14 February 2016

Postlude: National Choreography Month

To recap: this past January I committed to choreographing a whole bunch of tap dances. I simply combed through my list of songs-that-I-want-to-choreograph-someday and picked out ten that I thought I could feasibly push my way through (see the pre-event list here). At the time, I knew ten songs was a lot to ask, but I figured the higher the bar was set, the more I would accomplish, even if I fell short of that exact goal. And that's exactly what happened.

I choreographed eight full dances this past month. While that alone is a feat in itself, what I'm really impressed with is how diverse these dances are. There were solos and a duo and a trio... and a piece for twenty-three. There were dances for elaborate stage sets and dances that were intended to be performed on very small platforms. There was sweet and adorable, there was dark and creepy, there was fun and ridiculous, there was tight and skilled, there was haunting and brooding. There were specific characters and there were stereotypes and there were simply dancers. I touched on most of these pieces throughout the month (read through the blog posts of January 2016), but I'll recap them here.

Surrender (ELO) - A story dance, the dark and creepy one. It's a story that has long since attracted my attention in dance, and this is the first time I've even been able to do a microcosmic version of it. I'm most excited about the use of 'extras' to set the scene. I haven't tried my hand at that very often, but here it was appropriate and I thought it turned out well. It really enriches the feel of the situation and frames the scene.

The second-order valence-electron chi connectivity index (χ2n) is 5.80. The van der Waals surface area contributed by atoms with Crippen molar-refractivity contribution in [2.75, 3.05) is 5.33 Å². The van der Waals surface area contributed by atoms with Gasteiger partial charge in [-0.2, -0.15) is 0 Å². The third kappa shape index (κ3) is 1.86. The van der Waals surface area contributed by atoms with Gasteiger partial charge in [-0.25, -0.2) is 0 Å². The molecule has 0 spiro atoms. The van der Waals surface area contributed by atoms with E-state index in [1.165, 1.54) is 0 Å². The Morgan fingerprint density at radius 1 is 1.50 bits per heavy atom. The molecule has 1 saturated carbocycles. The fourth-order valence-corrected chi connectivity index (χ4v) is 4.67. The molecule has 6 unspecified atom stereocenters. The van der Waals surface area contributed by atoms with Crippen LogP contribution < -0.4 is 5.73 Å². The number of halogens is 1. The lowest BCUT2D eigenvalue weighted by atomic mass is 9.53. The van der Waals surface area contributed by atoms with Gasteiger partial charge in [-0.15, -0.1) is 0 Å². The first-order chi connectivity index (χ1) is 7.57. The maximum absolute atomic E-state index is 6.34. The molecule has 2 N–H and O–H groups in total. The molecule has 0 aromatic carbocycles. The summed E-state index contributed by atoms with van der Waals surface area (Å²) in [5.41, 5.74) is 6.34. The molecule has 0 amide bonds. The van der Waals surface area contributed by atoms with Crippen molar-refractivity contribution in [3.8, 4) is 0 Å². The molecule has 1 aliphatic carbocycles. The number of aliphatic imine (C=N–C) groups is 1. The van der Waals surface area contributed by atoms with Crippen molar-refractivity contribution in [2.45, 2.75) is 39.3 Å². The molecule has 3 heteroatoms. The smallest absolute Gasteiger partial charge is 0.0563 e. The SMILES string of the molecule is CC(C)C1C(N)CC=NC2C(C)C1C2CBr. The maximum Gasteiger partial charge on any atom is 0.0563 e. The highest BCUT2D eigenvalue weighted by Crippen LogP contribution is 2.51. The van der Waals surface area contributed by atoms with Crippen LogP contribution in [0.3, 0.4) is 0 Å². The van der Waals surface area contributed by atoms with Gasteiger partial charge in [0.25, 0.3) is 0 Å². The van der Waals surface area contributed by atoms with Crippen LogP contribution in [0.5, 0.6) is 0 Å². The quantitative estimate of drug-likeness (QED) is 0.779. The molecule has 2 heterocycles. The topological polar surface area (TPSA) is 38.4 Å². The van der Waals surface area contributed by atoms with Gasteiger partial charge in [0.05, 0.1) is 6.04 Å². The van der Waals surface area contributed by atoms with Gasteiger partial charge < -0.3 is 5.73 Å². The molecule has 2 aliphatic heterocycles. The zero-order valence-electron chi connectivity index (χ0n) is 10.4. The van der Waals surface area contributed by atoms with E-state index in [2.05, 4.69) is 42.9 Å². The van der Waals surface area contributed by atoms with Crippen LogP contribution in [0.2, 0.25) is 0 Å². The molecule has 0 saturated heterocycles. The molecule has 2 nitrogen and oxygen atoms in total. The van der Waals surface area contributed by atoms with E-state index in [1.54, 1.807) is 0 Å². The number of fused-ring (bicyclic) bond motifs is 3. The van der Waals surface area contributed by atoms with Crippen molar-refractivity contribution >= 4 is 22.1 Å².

Love Divine (Phil Keaggy) - This was a duet, sweet and light. If Surrender was dark, bitter chocolate, this one was cotton candy, pink and cheery. My favourite part about it is how simple and joyful the song is, which in turn lent buoyancy to the dance itself.

Rattle Me, Shake Me (David Meece) - Easily the most ambitious choreographic project I've tackled to date. This one involved a myriad of specific characters as well as many extras, and each character needed to have their own specific style of tapping to differentiate them and bring life to the piece. I was also a lot more 'loose' in my approach to this -- it has a very big-band, musical-theatre feel to it.